One major way in which naturalism explains things better than alternatives is that if the supernatural exists (whether as gods, powers, or spirits), it is so silent and inert that its effects are almost never observed, despite vast and extensive searching. Even the relatively few alleged observations take place only under dubious conditions lacking in sound empirical controls or tests, and on those occasions when they are subsequently subjected to sound controls or tests, they turn out to be false. Our inability to uncover clear evidence of anything supernatural is somewhat improbable if anything supernatural exists, but very probable if nothing supernatural exists, and therefore metaphysical naturalism is probably true.

Argument from physical minds

Scientists have accumulated vast evidence that the human mind is a product of a functioning brain, which is entirely constructed from different interacting physical systems that evolved over time through the animal kingdom, and that our brain is now the most complex machine found anywhere in nature, and that our minds appear limited to our brain's physical needs and capabilities. We have discovered no clear evidence of any other kind of mind, nor any clear evidence that our minds can exceed the limitations of our physical brain, nor any clear evidence that our brains did not slowly evolve through billions of years of natural selection. This is the only way we would observe the facts to be if naturalism were true (since there is no other way to have a mind on naturalism except as the product of a slowly evolved, highly complex physical system like our brain), but if supernaturalism were true (and therefore some minds or mental content exist independently of a physical machine like our brain), what we observe is not the only way things could be (since by now we could have and likely would have observed some supernatural elements of our or other minds or observed mental powers in other things). Since this observation is less probable if supernaturalism is true, metaphysical naturalism is more likely to be true.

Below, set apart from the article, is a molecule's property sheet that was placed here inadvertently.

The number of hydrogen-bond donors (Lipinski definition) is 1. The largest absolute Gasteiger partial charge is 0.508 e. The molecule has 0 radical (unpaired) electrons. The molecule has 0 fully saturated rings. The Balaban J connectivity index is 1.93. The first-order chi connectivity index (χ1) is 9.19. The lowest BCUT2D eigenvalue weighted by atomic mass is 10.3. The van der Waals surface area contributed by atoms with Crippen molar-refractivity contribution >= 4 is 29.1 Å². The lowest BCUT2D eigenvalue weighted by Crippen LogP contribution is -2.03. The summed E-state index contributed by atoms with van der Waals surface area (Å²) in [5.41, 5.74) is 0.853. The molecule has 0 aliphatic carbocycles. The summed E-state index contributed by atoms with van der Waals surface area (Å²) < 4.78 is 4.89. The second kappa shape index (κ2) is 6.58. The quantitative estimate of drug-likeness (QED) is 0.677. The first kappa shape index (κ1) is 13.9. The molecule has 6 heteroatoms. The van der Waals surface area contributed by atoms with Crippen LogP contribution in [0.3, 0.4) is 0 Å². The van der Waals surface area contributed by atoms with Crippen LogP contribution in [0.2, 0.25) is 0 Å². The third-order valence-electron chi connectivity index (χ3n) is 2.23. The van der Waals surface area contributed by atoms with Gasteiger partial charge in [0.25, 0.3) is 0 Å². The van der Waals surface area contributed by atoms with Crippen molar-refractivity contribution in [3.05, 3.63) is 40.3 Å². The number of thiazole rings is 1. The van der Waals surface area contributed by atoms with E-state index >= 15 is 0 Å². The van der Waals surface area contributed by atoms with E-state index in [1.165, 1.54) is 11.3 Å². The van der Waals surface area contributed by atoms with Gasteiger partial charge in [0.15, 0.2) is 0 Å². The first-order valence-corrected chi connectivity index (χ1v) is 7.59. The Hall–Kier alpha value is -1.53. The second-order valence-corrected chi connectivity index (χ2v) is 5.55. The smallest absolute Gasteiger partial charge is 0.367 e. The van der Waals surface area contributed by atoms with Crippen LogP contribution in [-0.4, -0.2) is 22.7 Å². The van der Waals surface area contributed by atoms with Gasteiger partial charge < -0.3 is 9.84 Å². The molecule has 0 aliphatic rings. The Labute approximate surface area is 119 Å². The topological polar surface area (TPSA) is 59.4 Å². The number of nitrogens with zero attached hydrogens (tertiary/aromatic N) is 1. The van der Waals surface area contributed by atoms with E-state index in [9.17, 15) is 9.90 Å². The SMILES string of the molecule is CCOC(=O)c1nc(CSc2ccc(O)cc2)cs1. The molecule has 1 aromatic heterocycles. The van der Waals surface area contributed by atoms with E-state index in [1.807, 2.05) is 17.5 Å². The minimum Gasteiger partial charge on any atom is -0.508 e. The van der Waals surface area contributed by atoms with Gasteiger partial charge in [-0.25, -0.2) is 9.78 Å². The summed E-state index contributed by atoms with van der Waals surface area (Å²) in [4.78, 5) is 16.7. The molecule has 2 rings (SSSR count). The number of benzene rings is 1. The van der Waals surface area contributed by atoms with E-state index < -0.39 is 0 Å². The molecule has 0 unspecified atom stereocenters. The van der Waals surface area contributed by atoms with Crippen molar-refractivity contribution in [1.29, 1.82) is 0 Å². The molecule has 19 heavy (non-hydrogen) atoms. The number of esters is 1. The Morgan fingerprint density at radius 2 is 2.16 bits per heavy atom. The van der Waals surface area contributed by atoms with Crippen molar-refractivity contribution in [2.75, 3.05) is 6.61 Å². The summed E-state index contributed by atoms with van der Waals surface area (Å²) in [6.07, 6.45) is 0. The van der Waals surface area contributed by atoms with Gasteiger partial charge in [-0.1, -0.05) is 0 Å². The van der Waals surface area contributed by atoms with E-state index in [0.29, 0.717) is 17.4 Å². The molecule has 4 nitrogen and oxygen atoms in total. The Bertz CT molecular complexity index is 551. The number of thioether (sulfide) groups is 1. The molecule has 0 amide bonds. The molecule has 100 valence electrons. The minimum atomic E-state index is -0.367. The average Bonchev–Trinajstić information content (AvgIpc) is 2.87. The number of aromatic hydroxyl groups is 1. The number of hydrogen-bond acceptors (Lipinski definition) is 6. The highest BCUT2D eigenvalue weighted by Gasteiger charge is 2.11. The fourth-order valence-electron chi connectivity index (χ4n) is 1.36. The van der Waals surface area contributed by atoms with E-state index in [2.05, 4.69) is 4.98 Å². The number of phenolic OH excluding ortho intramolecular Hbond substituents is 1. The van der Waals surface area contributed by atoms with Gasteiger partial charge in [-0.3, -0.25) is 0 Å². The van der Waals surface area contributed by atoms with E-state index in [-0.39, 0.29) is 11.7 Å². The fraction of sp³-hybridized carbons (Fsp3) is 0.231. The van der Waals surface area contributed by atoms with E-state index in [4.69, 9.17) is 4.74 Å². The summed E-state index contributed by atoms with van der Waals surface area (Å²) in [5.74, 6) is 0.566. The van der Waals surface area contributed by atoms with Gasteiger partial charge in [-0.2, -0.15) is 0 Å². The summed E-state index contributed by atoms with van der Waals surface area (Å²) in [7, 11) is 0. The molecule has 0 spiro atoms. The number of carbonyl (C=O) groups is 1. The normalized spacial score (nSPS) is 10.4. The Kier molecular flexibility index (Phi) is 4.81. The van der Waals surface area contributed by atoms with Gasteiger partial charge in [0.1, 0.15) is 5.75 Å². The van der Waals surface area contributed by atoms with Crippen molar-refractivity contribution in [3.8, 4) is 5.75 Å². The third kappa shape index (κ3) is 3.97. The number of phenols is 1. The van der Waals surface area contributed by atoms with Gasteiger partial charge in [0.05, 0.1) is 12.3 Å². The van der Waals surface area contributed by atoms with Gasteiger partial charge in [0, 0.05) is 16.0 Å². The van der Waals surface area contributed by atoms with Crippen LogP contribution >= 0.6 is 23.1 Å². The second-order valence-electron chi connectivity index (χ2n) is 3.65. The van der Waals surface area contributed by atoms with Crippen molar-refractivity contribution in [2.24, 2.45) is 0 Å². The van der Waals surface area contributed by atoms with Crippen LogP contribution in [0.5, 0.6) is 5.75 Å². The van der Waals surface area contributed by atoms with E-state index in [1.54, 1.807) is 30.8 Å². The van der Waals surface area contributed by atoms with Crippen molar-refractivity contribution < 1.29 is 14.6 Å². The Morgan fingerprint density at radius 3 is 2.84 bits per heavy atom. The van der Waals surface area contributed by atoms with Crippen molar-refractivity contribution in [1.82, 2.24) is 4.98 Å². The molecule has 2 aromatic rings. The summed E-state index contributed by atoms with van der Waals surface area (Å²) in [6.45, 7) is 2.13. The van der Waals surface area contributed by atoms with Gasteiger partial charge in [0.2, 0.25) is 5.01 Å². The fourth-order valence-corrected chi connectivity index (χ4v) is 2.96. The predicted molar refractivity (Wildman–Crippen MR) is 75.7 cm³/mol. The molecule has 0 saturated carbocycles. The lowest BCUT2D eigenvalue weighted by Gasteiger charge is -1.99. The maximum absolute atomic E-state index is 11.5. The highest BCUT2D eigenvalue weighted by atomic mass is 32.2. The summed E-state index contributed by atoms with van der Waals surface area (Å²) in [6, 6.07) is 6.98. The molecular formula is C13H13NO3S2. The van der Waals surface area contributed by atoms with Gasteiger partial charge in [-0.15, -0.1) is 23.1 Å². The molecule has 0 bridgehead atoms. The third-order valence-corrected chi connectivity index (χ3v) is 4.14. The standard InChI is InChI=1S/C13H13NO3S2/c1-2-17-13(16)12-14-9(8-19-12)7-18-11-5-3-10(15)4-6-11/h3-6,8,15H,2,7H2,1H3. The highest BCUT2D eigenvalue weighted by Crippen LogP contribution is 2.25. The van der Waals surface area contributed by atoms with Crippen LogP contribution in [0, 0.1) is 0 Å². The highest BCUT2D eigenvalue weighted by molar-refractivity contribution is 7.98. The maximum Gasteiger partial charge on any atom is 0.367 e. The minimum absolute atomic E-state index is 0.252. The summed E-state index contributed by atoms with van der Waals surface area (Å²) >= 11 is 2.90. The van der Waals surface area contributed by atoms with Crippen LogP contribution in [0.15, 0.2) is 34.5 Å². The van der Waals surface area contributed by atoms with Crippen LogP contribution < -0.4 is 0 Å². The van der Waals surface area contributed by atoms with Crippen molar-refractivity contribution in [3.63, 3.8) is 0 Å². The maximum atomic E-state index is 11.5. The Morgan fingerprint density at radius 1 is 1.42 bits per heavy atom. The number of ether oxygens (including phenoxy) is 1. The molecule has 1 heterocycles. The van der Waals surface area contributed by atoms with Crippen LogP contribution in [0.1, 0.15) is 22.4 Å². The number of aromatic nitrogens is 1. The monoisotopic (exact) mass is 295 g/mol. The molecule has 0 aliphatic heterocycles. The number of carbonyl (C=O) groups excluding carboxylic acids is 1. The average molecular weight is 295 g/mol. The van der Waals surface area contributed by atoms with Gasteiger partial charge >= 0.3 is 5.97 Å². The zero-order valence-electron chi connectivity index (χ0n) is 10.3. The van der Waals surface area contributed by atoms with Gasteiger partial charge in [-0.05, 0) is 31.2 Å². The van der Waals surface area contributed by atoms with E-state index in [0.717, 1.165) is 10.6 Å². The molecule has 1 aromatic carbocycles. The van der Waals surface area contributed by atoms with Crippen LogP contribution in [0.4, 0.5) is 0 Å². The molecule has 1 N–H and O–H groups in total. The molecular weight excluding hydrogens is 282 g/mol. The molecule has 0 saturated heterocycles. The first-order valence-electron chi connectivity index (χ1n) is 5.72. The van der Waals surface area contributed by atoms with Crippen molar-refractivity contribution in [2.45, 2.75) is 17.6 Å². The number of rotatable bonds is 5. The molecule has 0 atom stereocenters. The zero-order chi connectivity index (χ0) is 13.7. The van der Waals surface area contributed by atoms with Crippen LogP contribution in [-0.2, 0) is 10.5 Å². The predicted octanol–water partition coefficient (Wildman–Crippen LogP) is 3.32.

Cosmological argument for naturalism

If naturalism is true, then the formation of intelligent life via natural processes in any one given small corner of a young universe is unlikely. Therefore, the only way we would be observing life to exist if naturalism were true, is if the universe were so immensely old and big that events of such an improbability will be very rare but still likely to occur. We observe the universe to be that immensely old and big and life to be that rare. In addition, the universe is almost entirely lethal to life. By far most of what exists is a deadly radiation-filled vacuum, and by far most matter in the cosmos composes lethal environments like stars and black holes. Insofar as supernaturalism allows other possible arrangements for us to observe, such as universes more universally hospitable to life, universes far too young or small to produce life by mechanical accident, or universes in which life is far more common, what we observe to be the case is less probable given supernaturalism than given naturalism, and therefore metaphysical naturalism is more probably true.

Arguments against metaphysical naturalism